World War 2 Stories for Sheffield

Dora Wicksteed 

France 1939 to England VE Day - A Mother's Recollections

By actiondesksheffield

People in story: Dora Madeleine Wicksteed, Leo Hamilton Wicksteed, Jennifer Strudwicke, Jonathan Wicksteed, Arnold and Helen Wicksteed
Location of story: Normandy, Bordeaux, Bournemouth, Kettering
Background to story: Civilian

 

This story was submitted to the People’s War site by Joanna Thomas of the ‘Action Desk – Sheffield’ Team on behalf of Dora Madeleine Wicksteed.

We were living in Normandy at Notre Dame de Gravenchon and, two days before war was declared (September 3rd 1939), my husband decided that I must go to England, being pregnant and with small children, Jennifer (4) and Richard (18 months).

I was only allowed to take one small suitcase onto the boat at Le Havre and I remember Jennifer crying because she couldn’t take her doll’s pram (she was allowed her doll and still has it!). The boat to Southampton was small and very crowded, but they did find me a chair! My poor in-laws, with whom I was going to stay, had been waiting for hours for us at Southampton. At last we arrived at West Moors (a village near Bournemouth) very exhausted, but were made very welcome.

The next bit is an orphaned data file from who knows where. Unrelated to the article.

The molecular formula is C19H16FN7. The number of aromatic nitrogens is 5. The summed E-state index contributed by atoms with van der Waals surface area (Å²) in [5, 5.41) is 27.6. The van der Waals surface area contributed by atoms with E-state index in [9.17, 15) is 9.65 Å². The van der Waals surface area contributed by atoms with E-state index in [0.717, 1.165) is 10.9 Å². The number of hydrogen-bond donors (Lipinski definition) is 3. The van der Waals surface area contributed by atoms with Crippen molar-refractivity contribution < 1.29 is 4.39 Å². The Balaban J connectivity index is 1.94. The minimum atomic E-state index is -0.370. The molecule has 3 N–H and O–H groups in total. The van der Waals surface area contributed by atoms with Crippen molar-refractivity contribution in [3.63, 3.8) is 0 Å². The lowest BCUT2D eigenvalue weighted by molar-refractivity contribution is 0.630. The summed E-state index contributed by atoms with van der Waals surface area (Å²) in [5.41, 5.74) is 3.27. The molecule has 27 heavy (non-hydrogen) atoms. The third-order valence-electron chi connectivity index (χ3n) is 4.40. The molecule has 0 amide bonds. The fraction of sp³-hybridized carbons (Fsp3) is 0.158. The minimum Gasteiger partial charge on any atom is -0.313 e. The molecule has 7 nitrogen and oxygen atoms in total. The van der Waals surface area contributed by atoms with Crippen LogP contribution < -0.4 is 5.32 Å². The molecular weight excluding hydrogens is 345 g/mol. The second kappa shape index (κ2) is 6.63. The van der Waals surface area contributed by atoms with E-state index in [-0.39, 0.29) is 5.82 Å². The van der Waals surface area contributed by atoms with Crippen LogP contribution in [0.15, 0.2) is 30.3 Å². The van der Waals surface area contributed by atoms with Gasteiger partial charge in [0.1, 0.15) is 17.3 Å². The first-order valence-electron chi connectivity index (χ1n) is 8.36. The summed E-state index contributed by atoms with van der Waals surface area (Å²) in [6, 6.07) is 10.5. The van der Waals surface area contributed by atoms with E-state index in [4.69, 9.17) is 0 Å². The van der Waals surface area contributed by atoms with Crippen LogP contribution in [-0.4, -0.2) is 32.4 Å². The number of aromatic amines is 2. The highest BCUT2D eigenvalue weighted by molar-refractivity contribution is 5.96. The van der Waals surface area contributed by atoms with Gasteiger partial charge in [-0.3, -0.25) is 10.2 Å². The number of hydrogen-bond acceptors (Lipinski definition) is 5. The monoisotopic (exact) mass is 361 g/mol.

My next recollection is Jonathan’s birth. I had been booked in at Tuckton Nursing Home near Bournemouth for two weeks (4 guineas a week!) and on the night of November 6th I decided it was time to go! We left at 9pm by car. My father-in-law was very short-sighted and it was a nightmare journey in thick fog and very cold (we missed a bus by inches). I kept saying, “Are we nearly there?” and we were not! We arrived at last and the Matron got me upstairs, took my coat off, and Jonathan was there! I still had my little woolly hat on and when the doctor came in a few minutes later he said, “I’ve done many deliveries but it’s the first time I’ve had a patient with a hat on!”

My son, Jonathan was born in November, but my husband didn’t see him until the following February. When I came to England, he had to stay behind, but arrived on September 13th, went into the Army and, being fluent in French and knowing the country very well, has been ‘snapped up’ by the Authorities. By September 21st he was in uniform and back in France.

Then came Dunkirk and no news of my husband. A call went out from Bournemouth for anyone speaking fluent French to help at the various reception areas for the poor French civilians who had walked miles, been rescued and brought to England, and also some French soldiers. None could speak English and I was able to help for a few days. My ‘in-laws’ helped by having many English soldiers to the house. They all wanted a bath, some tea and food and we were kept very busy. It was lovely weather and I can remember them relaxing on the lawn and talking to my children.

Many days later (or was it weeks?), I at last heard form my husband, from Weymouth, where he had landed from the last boat to bring English soldiers from Bordeaux. After Dunkirk, he had taken his motorbike all down France and, on arrival, was told that he must throw his motorbike into the harbour to prevent the Germans (two hours behind) from getting anything. At last he arrived home, minus all his belongings; everything had to be discarded in Bordeaux.